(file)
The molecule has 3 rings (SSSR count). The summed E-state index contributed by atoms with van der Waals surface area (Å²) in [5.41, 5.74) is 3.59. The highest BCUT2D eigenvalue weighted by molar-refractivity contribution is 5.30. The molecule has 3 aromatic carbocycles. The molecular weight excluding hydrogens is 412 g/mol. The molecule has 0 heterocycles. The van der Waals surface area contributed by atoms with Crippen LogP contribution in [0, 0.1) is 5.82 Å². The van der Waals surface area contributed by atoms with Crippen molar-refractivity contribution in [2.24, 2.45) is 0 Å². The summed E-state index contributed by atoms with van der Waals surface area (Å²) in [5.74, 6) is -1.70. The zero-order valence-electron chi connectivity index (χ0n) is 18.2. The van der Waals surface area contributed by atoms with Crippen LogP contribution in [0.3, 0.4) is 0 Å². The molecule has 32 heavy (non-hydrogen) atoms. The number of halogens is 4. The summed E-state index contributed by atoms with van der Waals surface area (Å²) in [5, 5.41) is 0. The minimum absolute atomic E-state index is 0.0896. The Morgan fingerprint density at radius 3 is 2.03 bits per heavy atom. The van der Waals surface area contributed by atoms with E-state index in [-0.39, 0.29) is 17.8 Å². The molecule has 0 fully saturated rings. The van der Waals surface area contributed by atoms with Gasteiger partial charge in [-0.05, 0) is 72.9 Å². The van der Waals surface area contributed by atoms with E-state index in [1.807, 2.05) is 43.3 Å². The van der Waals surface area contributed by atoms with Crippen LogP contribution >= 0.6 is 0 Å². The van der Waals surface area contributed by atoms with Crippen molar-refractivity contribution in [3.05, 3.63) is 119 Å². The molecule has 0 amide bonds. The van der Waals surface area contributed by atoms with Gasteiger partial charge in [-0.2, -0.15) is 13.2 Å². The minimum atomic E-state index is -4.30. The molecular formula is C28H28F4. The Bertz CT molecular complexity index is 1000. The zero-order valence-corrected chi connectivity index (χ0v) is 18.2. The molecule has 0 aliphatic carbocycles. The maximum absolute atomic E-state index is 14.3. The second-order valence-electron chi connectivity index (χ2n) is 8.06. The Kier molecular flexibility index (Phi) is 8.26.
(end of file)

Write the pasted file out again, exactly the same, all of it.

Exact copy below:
The molecule has 3 rings (SSSR count). The summed E-state index contributed by atoms with van der Waals surface area (Å²) in [5.41, 5.74) is 3.59. The highest BCUT2D eigenvalue weighted by molar-refractivity contribution is 5.30. The molecule has 3 aromatic carbocycles. The molecular weight excluding hydrogens is 412 g/mol. The molecule has 0 heterocycles. The van der Waals surface area contributed by atoms with Crippen LogP contribution in [0, 0.1) is 5.82 Å². The van der Waals surface area contributed by atoms with Crippen molar-refractivity contribution in [2.24, 2.45) is 0 Å². The summed E-state index contributed by atoms with van der Waals surface area (Å²) in [5.74, 6) is -1.70. The zero-order valence-electron chi connectivity index (χ0n) is 18.2. The van der Waals surface area contributed by atoms with Crippen LogP contribution in [0.3, 0.4) is 0 Å². The molecule has 32 heavy (non-hydrogen) atoms. The number of halogens is 4. The summed E-state index contributed by atoms with van der Waals surface area (Å²) in [5, 5.41) is 0. The minimum absolute atomic E-state index is 0.0896. The Morgan fingerprint density at radius 3 is 2.03 bits per heavy atom. The van der Waals surface area contributed by atoms with E-state index in [-0.39, 0.29) is 17.8 Å². The molecule has 0 fully saturated rings. The van der Waals surface area contributed by atoms with Gasteiger partial charge in [-0.05, 0) is 72.9 Å². The van der Waals surface area contributed by atoms with E-state index in [1.807, 2.05) is 43.3 Å². The van der Waals surface area contributed by atoms with Crippen LogP contribution >= 0.6 is 0 Å². The van der Waals surface area contributed by atoms with Crippen molar-refractivity contribution in [3.05, 3.63) is 119 Å². The molecule has 0 amide bonds. The van der Waals surface area contributed by atoms with Gasteiger partial charge in [-0.2, -0.15) is 13.2 Å². The minimum atomic E-state index is -4.30. The molecular formula is C28H28F4. The Bertz CT molecular complexity index is 1000. The zero-order valence-corrected chi connectivity index (χ0v) is 18.2. The molecule has 0 aliphatic carbocycles. The maximum absolute atomic E-state index is 14.3. The second-order valence-electron chi connectivity index (χ2n) is 8.06. The Kier molecular flexibility index (Phi) is 8.26.